The vanillylmandelic acid (VMA) test is primarily used to detect and rule out neuroblastomas in children with an abdominal mass or other symptoms suggestive of the disease. It may be ordered along with an homovanillic acid (HVA) test to help diagnose a neuroblastoma, to monitor the effectiveness of treatment, and to monitor for neuroblastoma recurrence. A urine creatinine is typically also ordered, especially with random urine testing, and tests results are frequently reported as VMA-to-creatinine and HVA-to-creatinine ratios. Since creatinine is a substance that is excreted in the urine at a relatively constant rate, it serves as a comparison to the rate of VMA and HVA excretion.
VMA testing is ordered when a doctor either suspects that a child has a neuroblastoma or wants to rule out the possibility. The doctor may order it, along with an homovanillic acid (HVA) test, when a child has an abdominal mass or other symptoms suggestive of a neuroblastoma. These signs and symptoms can vary depending upon their location and may vary over time:
Most neuroblastomas are located in the belly, so the most common symptom is an unusual non-tender lump or mass in that area. Others include abdominal pain and lack of appetite.
Sometimes a tumor in the neck can cause swelling and affect swallowing or breathing.
If the tumor presses on nerves by the spine, it may affect the child's ability to walk.
If it has spread to the bones (metastasized), it may cause bone pain, and if to the marrow, it may affect blood cell production, causing fatigue, pallor, and bleeding.
A neuroblastoma can also cause bruising around the eyes and drooping eyelids, bluish purple spots on the skin, and can sometimes affect bladder and bowel function. Rarely, it may cause muscle spasms and rapid eye movements referred to as "dancing eyes, dancing feet."
The VMA test may also be ordered when a child has been treated for a neuroblastoma and ordered periodically to monitor for recurrence.
A VMA test may be ordered along with one or more metanephrine or catecholamine tests when a doctor suspects that a person has a pheochromocytoma. They may be ordered when a person has persistent or recurring hypertension that is not responding to conventional therapies, to monitor the effectiveness of treatment for a pheochromocytoma, and periodically to monitor for recurrence.
Since the VMA test is sensitive to many outside influences, and neuroblastomas and pheochromocytomas are rare, a doctor may see more false positives with this test than true positives. When a person has large amounts of VMA in his urine, it is not diagnostic of a condition; it is an indication that further investigation is necessary.
Intense emotional and physical stresses can cause moderate to large temporary increases in VMA levels. The doctor must evaluate the child or adult as a whole – his physical condition, emotional state, prescribed medications, and any over-the-counter products that he is taking. When interfering substances and/or conditions are found and resolved, the doctor will frequently re-test the person to determine whether the VMA is still elevated. The doctor may also order other catecholamine and metanephrine testing and imaging tests, such as an MRI, to help find the tumor(s).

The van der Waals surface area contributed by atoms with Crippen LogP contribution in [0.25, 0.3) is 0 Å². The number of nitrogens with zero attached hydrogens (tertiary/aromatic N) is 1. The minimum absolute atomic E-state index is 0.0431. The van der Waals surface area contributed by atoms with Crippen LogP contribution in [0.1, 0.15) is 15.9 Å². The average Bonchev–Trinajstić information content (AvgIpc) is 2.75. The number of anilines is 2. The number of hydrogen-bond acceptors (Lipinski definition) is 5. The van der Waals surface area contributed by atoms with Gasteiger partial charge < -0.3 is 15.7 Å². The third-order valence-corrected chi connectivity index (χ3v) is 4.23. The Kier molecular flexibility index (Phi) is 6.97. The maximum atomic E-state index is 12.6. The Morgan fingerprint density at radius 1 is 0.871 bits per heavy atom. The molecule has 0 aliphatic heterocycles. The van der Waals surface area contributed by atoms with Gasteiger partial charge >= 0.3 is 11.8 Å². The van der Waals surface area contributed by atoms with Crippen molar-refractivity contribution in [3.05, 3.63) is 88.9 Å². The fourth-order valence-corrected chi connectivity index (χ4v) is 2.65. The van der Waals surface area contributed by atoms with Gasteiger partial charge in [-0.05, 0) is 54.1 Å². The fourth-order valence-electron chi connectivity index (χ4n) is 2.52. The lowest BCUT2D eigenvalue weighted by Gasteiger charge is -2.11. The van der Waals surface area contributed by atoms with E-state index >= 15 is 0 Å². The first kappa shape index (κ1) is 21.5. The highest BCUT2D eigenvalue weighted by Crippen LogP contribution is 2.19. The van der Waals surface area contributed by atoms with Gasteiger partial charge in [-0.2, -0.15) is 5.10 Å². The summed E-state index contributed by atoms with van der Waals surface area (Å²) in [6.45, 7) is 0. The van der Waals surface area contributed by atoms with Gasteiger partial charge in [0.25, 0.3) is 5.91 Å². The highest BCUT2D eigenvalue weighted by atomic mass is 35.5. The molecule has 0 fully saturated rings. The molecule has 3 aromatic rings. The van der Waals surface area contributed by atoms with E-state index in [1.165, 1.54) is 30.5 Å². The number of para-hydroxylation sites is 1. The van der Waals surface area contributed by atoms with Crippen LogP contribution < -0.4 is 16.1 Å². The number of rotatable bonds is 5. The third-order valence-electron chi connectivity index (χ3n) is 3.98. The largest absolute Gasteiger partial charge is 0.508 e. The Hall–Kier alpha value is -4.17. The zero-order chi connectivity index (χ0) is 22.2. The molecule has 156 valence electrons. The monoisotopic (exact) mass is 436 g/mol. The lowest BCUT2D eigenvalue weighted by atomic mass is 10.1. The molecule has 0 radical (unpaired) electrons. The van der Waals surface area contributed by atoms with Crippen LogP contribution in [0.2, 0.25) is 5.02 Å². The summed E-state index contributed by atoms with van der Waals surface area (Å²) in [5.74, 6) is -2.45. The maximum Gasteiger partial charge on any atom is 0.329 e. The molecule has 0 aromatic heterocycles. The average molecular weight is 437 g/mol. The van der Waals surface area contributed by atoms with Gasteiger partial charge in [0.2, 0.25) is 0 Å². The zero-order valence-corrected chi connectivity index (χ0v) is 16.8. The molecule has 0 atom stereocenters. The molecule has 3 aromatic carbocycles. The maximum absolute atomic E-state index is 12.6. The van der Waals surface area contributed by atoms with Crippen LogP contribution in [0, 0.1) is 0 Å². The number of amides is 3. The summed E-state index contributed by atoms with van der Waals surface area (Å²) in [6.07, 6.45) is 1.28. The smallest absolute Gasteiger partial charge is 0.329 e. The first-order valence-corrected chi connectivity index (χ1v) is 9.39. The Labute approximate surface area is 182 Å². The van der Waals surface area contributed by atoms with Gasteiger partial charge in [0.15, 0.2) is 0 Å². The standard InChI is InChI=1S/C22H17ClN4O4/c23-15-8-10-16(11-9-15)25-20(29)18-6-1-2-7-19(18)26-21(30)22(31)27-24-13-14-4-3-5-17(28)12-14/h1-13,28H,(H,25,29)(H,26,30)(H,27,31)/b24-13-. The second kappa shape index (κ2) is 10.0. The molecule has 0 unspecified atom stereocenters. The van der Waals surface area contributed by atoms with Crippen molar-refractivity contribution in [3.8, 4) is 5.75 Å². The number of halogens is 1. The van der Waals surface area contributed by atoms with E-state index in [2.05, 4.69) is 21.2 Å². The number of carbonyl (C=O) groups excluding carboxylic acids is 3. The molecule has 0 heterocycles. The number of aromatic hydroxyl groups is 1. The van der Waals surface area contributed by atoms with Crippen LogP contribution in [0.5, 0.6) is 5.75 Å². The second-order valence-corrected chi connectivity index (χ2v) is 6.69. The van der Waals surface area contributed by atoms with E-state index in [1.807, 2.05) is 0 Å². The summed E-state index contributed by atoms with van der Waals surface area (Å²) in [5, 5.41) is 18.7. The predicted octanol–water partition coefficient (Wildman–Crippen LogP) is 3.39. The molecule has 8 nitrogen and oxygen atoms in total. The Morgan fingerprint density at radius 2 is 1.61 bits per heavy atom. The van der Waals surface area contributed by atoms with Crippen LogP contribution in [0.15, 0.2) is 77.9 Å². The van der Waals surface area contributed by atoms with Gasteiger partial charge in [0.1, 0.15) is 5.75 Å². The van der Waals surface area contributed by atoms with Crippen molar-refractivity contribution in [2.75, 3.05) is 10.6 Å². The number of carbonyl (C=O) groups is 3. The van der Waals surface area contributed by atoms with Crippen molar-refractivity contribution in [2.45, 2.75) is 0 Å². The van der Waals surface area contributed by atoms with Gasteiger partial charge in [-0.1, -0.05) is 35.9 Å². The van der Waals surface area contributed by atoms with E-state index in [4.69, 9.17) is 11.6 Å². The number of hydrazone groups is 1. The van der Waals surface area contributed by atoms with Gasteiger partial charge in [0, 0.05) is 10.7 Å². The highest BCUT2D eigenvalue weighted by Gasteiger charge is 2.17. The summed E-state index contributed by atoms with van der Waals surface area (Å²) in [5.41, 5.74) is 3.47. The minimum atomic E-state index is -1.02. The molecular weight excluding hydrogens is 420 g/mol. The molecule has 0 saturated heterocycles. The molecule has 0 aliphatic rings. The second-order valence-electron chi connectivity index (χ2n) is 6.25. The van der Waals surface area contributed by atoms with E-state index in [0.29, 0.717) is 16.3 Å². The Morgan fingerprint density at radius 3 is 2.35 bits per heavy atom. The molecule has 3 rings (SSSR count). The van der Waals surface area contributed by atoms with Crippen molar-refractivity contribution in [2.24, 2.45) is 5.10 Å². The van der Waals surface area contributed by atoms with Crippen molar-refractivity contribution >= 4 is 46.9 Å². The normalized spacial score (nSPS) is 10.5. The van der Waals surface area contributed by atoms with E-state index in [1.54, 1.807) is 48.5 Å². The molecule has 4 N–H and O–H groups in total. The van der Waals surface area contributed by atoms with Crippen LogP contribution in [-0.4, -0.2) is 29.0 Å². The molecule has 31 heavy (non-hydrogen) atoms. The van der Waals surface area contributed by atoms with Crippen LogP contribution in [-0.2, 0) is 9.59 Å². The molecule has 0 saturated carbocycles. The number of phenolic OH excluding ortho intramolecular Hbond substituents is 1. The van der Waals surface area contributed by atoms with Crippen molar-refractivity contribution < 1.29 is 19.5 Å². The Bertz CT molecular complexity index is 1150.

If a child or adult is being treated for a neuroblastoma or pheochromocytoma, then decreasing VMA concentrations indicate a response to treatment; stable or increasing levels indicate that the treatment is not effective. If a VMA concentration is initially normal and then increases in a person who has had a previous neuroblastoma or pheochromocytoma, then it is likely that the tumor is recurring.
About 90% of children with a neuroblastoma will produce excess VMA and homovanillic acid. If a VMA and other catecholamine and metanephrine testing are normal, then it is less likely that a child has a neuroblastoma or an adult has a pheochromocytoma, but it cannot be ruled out. The tumors do not necessarily produce catecholamines at a constant rate, so increases in the hormones and metabolites will fluctuate in the urine and may not be increased in the sample tested. This is especially true when a single random urine sample is tested.
The amount of VMA produced does not necessarily correspond to the size of the tumor. This is a physical characteristic of the tumor tissue. The total amount of VMA produced will tend to increase, however, as the tumor increases in size.
A doctor will sometimes evaluate a VMA-to-HVA ratio with a neuroblastoma. A low ratio is associated with a poorer prognosis.
A variety of medications can interfere with VMA testing, but those being tested should always consult with their doctor before discontinuing any prescribed medications. Some of the drugs that can interfere include appetite suppressants, caffeine, clonidine, disulfiram, histamine, imipramine, insulin, epinephrine, levodopa, lithium, morphine, MAO inhibitors, nitroglycerin, and rauwolfia alkaloids. The effects of these drugs on VMA results will be different from person to person and are often not predictable.
This article was last reviewed on June 24, 2013. | This article was last modified on June 24, 2013.
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